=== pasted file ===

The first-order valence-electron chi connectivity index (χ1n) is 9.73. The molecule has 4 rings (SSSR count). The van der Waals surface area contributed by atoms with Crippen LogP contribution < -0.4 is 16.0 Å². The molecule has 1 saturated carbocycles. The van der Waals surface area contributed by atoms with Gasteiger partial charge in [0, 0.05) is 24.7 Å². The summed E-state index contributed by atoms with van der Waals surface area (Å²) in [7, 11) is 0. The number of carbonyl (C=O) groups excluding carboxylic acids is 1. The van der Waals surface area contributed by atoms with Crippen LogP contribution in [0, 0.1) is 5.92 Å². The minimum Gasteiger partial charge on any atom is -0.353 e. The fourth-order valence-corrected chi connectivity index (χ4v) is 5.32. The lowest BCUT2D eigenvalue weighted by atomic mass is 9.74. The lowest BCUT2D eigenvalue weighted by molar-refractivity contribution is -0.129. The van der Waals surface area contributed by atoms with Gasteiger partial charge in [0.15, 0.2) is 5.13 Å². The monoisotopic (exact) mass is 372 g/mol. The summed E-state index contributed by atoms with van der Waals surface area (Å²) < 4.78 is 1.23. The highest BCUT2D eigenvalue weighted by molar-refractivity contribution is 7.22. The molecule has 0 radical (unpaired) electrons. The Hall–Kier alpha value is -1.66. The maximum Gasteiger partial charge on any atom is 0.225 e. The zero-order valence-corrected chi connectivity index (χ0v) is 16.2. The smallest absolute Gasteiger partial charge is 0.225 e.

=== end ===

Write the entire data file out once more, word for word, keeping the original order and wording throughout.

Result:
The first-order valence-electron chi connectivity index (χ1n) is 9.73. The molecule has 4 rings (SSSR count). The van der Waals surface area contributed by atoms with Crippen LogP contribution < -0.4 is 16.0 Å². The molecule has 1 saturated carbocycles. The van der Waals surface area contributed by atoms with Gasteiger partial charge in [0, 0.05) is 24.7 Å². The summed E-state index contributed by atoms with van der Waals surface area (Å²) in [7, 11) is 0. The number of carbonyl (C=O) groups excluding carboxylic acids is 1. The van der Waals surface area contributed by atoms with Crippen LogP contribution in [0, 0.1) is 5.92 Å². The minimum Gasteiger partial charge on any atom is -0.353 e. The fourth-order valence-corrected chi connectivity index (χ4v) is 5.32. The lowest BCUT2D eigenvalue weighted by atomic mass is 9.74. The lowest BCUT2D eigenvalue weighted by molar-refractivity contribution is -0.129. The van der Waals surface area contributed by atoms with Gasteiger partial charge in [0.15, 0.2) is 5.13 Å². The monoisotopic (exact) mass is 372 g/mol. The summed E-state index contributed by atoms with van der Waals surface area (Å²) < 4.78 is 1.23. The highest BCUT2D eigenvalue weighted by molar-refractivity contribution is 7.22. The molecule has 0 radical (unpaired) electrons. The Hall–Kier alpha value is -1.66. The maximum Gasteiger partial charge on any atom is 0.225 e. The zero-order valence-corrected chi connectivity index (χ0v) is 16.2. The smallest absolute Gasteiger partial charge is 0.225 e.